Shopping centres, particularly the larger ones, traditionally prefer to have the larger corporate pharmacies but if there is an opportunity for a pharmacist to open in a shopping centre, what are the key issues?
With the potential for an increase in customers in an attractive centre, the pharmacist might wish to sell other products and provide different services so as to attract more business. The permitted use clause might need to be extended to cover this and to allow for a much wider retail offering.
If the unit is large enough, it might be a good idea to have provision for sub-letting and licensing other service providers such as chiropodists, beauticians, chiropractors and others, especially if that will help cover what might be a fairly large rent and service charge liability.
Shopping centre owners traditionally like to control the tenant mix and so the permitted use clause and the alienation provisions dealing with assignment and sub-letting can be quite stringent. These would need to be carefully negotiated so that the pharmacist is able to expand the business to cover potentially non-traditional pharmacy retail sales and services but it might be that the landlord will resist this.
Often landlords of centres require tenants to first offer to surrender back their leases to the landlord if they want to assign or sub-let the property. This is so the landlord can let the unit to a different tenant, perhaps change the use or do some works, and frequently to try and achieve a higher rent than the pharmacist is paying. The wording of these provisions, if agreed, must be very carefully negotiated so the terms of any surrender back of the lease are clearly set out.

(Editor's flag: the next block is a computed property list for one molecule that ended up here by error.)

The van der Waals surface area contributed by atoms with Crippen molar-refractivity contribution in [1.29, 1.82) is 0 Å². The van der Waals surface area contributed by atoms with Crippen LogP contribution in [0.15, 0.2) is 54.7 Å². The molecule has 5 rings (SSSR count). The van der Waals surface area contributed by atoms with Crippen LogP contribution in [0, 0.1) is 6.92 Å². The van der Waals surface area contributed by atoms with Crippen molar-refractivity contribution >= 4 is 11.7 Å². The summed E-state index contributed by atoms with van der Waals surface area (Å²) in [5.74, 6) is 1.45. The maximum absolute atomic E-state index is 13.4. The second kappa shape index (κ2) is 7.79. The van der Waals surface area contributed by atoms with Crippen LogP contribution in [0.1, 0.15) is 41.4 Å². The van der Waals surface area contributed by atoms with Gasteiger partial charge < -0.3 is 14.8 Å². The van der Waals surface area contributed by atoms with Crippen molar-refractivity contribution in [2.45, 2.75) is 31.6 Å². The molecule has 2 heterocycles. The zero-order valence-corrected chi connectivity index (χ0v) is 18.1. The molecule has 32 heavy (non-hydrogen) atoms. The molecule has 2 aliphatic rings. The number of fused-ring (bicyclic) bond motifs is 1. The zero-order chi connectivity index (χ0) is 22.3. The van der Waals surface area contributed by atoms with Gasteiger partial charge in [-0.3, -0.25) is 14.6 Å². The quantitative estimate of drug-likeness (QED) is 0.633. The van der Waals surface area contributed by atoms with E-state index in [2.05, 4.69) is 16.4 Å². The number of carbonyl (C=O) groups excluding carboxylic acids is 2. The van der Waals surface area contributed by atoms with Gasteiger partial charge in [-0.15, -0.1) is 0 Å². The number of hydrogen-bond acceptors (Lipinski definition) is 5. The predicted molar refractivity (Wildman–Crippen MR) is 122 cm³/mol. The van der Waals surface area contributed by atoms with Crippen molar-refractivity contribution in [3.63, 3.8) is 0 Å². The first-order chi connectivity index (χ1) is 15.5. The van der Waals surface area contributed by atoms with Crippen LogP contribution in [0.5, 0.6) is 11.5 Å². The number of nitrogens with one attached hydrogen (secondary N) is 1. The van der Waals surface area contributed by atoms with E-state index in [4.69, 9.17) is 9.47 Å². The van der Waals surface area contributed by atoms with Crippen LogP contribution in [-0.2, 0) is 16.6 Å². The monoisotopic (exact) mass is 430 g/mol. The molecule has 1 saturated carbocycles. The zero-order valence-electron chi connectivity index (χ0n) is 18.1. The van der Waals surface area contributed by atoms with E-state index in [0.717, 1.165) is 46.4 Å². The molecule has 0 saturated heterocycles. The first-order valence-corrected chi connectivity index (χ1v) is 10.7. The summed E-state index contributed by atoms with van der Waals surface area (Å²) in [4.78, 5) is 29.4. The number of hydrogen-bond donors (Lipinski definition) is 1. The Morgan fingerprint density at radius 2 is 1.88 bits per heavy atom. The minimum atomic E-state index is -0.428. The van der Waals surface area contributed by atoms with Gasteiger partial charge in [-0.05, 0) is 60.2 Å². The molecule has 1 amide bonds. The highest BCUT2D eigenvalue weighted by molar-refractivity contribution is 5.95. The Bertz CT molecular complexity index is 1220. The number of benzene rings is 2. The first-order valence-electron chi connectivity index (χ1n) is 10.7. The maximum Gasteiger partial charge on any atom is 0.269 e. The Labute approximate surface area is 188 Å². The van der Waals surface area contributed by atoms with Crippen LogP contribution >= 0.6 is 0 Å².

Rent and Rent Review
Rent review clauses are usually standard across the whole centre so that there can be a proper comparison of rents at rent review time. This might not work for a pharmacist and the pharmacist may have to pay as much as more profitable tenants at the centre. However, the landlord may not agree to any pharmacy specific exclusions in the lease.
Service charges can be quite extensive and expensive in shopping centres as it is the price to be paid for a well kept and serviced centre. The impact of this on a pharmacist’s business profits should be carefully thought through.
Many centres require a basic rent to be paid together with a turnover rent based on the business turnover at the unit. This might not be appropriate for a pharmacy business and expert financial advice should be obtained.
Landlords of centres also wish to strictly control the appearance of the unit as it is seen from the common walkways and so there might be greater restriction on the shop front and internal alterations. A pharmacist needs to check out the requirements in the centre to see whether the business can operate within these requirements and that any security provisions necessary for a pharmacy meet the landlord’s requirements.
Landlords also wish to retain strict controls over signage to ensure the ‘look and feel’ of the pharmacy is harmonious with nearby units and the centre as a whole. A pharmacist should obtain approval to the signage before the lease is granted. Ideally, changes are permitted if the pharmacist’s corporate signage changes, without the need for landlord’s consent.
Opening hours of the centre are often specified by the landlord and require trading for seven days a week and for long hours. The pharmacist must have the necessary consents and licenses to do this and check the additional costs involved in operating the business this way. There is often a positive covenant to trade during centre opening hours, but the landlord is usually unable to enforce the obligation.
Deliveries may be restricted during certain times so that they are not taking place during peak hours of shopping. The pharmacist must fit around these rules and check that the delivery access works for the pharmacy business.
This is just a short summary of some of the matters to be considered when a pharmacist takes a pharmacy lease in a shopping centre and there is certainly a price to be paid for what might be an ideal location.
This article was written by Debra Kent, first published by Pharmacy Business Magazine in October 2016.